HTTP

Let's lift the hood and check out the engine that makes the World Wide Web run.

Browsers - what do they do?

  • A web browser is a computer application that reads files.
  • When entering a URL (ex. https://www.facebook.com) into the address bar in a browser, the browser requests information in the form of a file associated with that specific URL.
  • Your browser renders code in the form of a website.

Request - Response

  • HTTP stands for Hypertext Transfer Protocol.
  • In a nutshell, an HTTP request is sent by the client (a browser), which is used to locate information in the form of a file.
  • This file contains code, which tells your browser how, and what, to render.
  • A web server responds to this request, by telling the browser where the file lives.

HTTP Request (via https://betterexplained.com/)

HTTP Methods

HTTP is a protocol that allows clients to communicate with web servers, and is a primary underlying infrastructure of the Internet. The two most common HTTP methods are:

  • GET
  • POST

When a URL is inputted, the browser sends a GET request to a web server. When a form is submitted on a website, a POST request is submitted, and the browser hands off the form data to be handled by the web server.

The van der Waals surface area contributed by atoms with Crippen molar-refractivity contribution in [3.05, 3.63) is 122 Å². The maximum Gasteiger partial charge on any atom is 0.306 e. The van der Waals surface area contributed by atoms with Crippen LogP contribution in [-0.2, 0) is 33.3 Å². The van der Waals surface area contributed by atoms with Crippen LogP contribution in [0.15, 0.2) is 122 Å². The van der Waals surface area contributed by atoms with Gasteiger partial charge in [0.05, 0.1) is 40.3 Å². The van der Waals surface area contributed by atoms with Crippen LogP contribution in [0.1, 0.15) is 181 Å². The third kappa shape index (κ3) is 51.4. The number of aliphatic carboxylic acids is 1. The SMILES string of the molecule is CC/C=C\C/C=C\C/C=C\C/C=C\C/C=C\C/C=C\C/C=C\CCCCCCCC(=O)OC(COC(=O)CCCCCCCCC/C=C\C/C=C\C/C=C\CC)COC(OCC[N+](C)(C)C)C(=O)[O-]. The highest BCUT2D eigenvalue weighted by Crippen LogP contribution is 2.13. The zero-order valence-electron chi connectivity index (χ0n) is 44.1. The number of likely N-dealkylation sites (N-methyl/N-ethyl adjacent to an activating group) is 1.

(There are several more HTTP Methods but GET and POST are used for 99.99%+ of Web traffic.)

DNS

  • DNS stands for Domain Name Service
  • This is a standardized way for a browser to know where your website lives.
  • Your browser communicates with a nameserver, which tells your browser the IP address of where the files for your website are located.
  • Information on your nameservers are known as DNS Records.

DNS illustration

Remember, websites live at an IP Address. This is a string of numbers, (ex. 70.42.251.42) that locates a specific computer (or "host") on the Internet. A domain name is simply a translation that provides humans with an easy way to remember where a website lives.

Other DNS Info

Your nameservers may also contain other information about your domain, such as where your email server lives. For example, if I try to send an email to [email protected], your email server is going to communicate with the nameserver for facebook.com and say, "Where does this email server live?".